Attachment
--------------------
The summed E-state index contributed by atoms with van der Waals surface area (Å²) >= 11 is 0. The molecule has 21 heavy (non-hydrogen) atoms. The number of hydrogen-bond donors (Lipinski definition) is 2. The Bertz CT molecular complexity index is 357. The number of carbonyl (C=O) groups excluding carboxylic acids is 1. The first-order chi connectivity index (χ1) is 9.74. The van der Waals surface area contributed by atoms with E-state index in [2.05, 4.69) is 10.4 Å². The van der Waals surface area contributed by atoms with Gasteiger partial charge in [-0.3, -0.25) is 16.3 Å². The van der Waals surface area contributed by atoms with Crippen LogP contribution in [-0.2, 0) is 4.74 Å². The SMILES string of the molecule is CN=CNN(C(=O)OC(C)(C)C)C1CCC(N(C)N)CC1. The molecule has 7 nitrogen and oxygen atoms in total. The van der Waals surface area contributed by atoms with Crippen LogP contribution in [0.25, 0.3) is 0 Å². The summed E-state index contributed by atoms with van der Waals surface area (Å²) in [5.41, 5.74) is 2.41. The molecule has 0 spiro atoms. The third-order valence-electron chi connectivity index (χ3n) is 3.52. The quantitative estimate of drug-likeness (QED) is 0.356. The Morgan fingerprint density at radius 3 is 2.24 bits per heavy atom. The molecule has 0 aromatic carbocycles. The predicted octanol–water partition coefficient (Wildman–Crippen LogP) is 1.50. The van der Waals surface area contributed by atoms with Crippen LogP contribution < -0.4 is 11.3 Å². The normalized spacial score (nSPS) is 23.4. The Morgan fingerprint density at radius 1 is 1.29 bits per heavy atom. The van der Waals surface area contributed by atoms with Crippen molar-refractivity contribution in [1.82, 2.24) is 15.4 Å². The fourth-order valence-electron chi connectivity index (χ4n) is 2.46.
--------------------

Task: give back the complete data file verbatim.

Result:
The summed E-state index contributed by atoms with van der Waals surface area (Å²) >= 11 is 0. The molecule has 21 heavy (non-hydrogen) atoms. The number of hydrogen-bond donors (Lipinski definition) is 2. The Bertz CT molecular complexity index is 357. The number of carbonyl (C=O) groups excluding carboxylic acids is 1. The first-order chi connectivity index (χ1) is 9.74. The van der Waals surface area contributed by atoms with E-state index in [2.05, 4.69) is 10.4 Å². The van der Waals surface area contributed by atoms with Gasteiger partial charge in [-0.3, -0.25) is 16.3 Å². The van der Waals surface area contributed by atoms with Crippen LogP contribution in [-0.2, 0) is 4.74 Å². The SMILES string of the molecule is CN=CNN(C(=O)OC(C)(C)C)C1CCC(N(C)N)CC1. The molecule has 7 nitrogen and oxygen atoms in total. The van der Waals surface area contributed by atoms with Crippen LogP contribution in [0.25, 0.3) is 0 Å². The summed E-state index contributed by atoms with van der Waals surface area (Å²) in [5.41, 5.74) is 2.41. The molecule has 0 spiro atoms. The third-order valence-electron chi connectivity index (χ3n) is 3.52. The quantitative estimate of drug-likeness (QED) is 0.356. The Morgan fingerprint density at radius 3 is 2.24 bits per heavy atom. The molecule has 0 aromatic carbocycles. The predicted octanol–water partition coefficient (Wildman–Crippen LogP) is 1.50. The van der Waals surface area contributed by atoms with Crippen LogP contribution < -0.4 is 11.3 Å². The normalized spacial score (nSPS) is 23.4. The Morgan fingerprint density at radius 1 is 1.29 bits per heavy atom. The van der Waals surface area contributed by atoms with Crippen molar-refractivity contribution in [1.82, 2.24) is 15.4 Å². The fourth-order valence-electron chi connectivity index (χ4n) is 2.46.